What is environmental justice?

May 29, 2008 at 8:38 pm (PERRO) (, , , , , , , , )

Pilsen and pollution

Image from Flickr by Senor Codo

This is the question posed by Green Daily blogger, Leslie Wolcott.

Wolcott asks: “So what is a fair way to deal with the seemingly inevitable pollution that results from the way we live?”

One American environmental organisation, located in the Pilsen neighbourhood of Chicago, is fighting to create the answer to that question.

Pilsen Environmental Rights and Reform Organisation (PERRO) is a grass roots community formed in 2004, by a group of local residents who wanted to challenge the amount of pollution in the area they live .

The group aims to:
  • raise awareness about the levels of pollution in Pilsen and reduce them
  • promote a clean and healthy environment for all, regardless of race or class
  • encourage residents, businesses, industry and social and religious organisations to communicate, in order to create a healthier community for all to live in
  • achieve this without causing jobs or business to be lost
Concern over pollution levels

Wolcott says: “Pilsen is a middle to low income neighborhood in Chicago, and PERRO began in 2004 when local residents wanted to voice their concerns about the Kramer facility, a local brass and bronze smelting plant located in the area.”

PERRO conducted tests for lead and other toxins in the soil and on surfaces in Pilsen and found very high levels in some samples.

This prompted a U.S. Environmental Protection Agency investigation into lead levels in and around the H. Kramer facility.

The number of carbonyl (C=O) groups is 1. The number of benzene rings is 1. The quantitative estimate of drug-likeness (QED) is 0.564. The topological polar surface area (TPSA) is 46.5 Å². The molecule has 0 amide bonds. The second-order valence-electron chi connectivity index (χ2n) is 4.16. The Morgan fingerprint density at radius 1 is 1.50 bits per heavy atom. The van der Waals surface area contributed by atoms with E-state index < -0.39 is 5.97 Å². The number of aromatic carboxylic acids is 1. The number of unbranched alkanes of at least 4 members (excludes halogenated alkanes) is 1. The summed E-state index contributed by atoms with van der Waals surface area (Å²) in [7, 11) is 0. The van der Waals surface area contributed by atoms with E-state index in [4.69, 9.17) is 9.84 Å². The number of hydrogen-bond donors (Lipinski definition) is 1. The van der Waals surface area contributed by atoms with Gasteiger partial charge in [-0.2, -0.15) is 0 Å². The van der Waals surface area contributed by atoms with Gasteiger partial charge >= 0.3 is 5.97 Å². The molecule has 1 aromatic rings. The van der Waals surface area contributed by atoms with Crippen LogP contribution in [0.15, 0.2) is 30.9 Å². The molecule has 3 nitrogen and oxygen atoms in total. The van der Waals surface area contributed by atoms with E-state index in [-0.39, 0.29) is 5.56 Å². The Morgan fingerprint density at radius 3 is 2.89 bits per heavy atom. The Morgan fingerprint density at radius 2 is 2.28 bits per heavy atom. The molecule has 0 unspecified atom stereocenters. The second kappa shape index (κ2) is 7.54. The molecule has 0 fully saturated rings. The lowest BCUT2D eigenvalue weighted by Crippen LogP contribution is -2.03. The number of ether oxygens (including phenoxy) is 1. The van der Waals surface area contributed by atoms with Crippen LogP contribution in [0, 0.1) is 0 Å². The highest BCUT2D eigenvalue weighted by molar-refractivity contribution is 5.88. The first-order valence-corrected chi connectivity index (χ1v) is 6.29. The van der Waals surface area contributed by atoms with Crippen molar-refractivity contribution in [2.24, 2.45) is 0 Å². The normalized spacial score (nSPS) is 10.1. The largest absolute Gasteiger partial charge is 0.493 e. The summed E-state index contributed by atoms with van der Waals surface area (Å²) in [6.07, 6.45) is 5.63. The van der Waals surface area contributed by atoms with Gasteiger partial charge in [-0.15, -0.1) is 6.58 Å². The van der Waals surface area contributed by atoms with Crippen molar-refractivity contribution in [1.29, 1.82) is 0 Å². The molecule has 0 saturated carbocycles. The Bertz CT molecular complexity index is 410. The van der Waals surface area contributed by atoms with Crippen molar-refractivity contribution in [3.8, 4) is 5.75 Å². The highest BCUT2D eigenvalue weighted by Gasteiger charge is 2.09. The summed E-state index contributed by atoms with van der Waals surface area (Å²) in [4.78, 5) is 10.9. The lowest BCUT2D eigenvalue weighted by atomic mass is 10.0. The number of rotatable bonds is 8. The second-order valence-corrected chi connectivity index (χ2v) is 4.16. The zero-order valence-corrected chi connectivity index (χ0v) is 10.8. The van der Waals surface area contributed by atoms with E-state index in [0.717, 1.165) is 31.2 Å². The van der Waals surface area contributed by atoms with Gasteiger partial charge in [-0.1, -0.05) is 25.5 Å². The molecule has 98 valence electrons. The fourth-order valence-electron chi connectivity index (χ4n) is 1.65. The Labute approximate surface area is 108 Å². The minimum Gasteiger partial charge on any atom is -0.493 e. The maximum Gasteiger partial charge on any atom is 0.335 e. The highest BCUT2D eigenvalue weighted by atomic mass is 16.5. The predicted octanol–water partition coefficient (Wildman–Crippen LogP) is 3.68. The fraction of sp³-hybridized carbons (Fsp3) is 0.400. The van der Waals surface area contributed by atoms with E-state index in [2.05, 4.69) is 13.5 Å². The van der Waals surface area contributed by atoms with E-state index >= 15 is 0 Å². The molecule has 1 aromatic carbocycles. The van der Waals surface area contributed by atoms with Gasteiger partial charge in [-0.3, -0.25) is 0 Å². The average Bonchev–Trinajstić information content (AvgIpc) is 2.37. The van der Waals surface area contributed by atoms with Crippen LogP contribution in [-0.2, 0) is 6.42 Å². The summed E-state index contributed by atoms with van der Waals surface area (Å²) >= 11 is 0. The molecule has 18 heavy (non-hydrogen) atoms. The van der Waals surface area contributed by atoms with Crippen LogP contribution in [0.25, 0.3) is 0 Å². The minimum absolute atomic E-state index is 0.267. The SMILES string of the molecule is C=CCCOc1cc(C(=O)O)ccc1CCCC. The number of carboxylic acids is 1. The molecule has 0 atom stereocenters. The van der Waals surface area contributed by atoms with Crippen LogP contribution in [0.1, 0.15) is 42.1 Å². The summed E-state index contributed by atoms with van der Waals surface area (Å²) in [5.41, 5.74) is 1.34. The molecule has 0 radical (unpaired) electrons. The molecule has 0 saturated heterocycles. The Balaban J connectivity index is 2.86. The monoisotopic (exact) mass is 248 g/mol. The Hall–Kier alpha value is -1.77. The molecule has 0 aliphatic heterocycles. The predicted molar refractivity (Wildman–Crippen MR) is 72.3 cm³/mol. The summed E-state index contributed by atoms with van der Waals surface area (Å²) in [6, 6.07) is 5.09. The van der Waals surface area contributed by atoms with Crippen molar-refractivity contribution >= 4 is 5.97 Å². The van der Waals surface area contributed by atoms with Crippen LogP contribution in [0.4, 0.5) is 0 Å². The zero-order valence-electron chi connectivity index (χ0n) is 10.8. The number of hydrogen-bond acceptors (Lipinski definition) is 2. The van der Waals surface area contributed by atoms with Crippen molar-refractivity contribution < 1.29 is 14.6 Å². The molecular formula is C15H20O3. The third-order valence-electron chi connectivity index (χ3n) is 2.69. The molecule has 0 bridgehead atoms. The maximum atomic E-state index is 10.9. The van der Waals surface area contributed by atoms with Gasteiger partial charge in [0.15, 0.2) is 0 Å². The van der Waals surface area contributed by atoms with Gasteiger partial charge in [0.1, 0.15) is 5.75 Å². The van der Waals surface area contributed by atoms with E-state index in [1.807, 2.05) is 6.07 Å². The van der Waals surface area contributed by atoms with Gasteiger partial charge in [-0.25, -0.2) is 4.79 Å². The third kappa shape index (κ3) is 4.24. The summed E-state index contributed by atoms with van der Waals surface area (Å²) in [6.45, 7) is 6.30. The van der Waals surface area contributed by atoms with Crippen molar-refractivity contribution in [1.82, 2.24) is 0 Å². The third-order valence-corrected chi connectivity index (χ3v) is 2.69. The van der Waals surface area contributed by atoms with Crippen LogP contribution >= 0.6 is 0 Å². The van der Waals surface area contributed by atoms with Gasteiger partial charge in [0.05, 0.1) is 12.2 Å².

Victory

In 2006, the EPA reached an agreement with the H. Kramer and Co. on alleged clean air violations at the company’s brass and bronze manufacturing plant.

Wolcott got to speak with Dorian Breuer, a representative from PERRO, after attending a presentation about coal at the Chicago Green Fest.

Wolcott asked Breuer for his definition of environmental justice and in reply he said:

“How environmental justice works from our perspective at least as a community that lives right in amongst two coal plants in the city of Chicago is…if these 2 coal plants, the largest single sources of pollution in all of Chicago…were located in a different neighborhood–there are other neighborhoods in Chicago, for example one of the wealthiest neighborhoods in Chicago is Lincoln Park, which happens to be predominantly white, or Caucasian American– if the coal plant was located in the middle of that neighborhood, we end up wondering, would there be as much difficulty in the community…

Environmental injustice

“Questions like why is it that simply because it is located in a lower income community, in a community of color… is it so difficult to get [these polluted areas and plants that continue to pollute] cleaned up? That’s what we think of as environmental injustice.”

For ways you can help, including making a donation to PERRO or offering your skills, visit their website where there is also information about joining a PERRO committee.

Sources: Green Daily blog by Leslie Wolcott and PERRO

For further environmental news stories visit ENO – www.environmentalnewsonline.com

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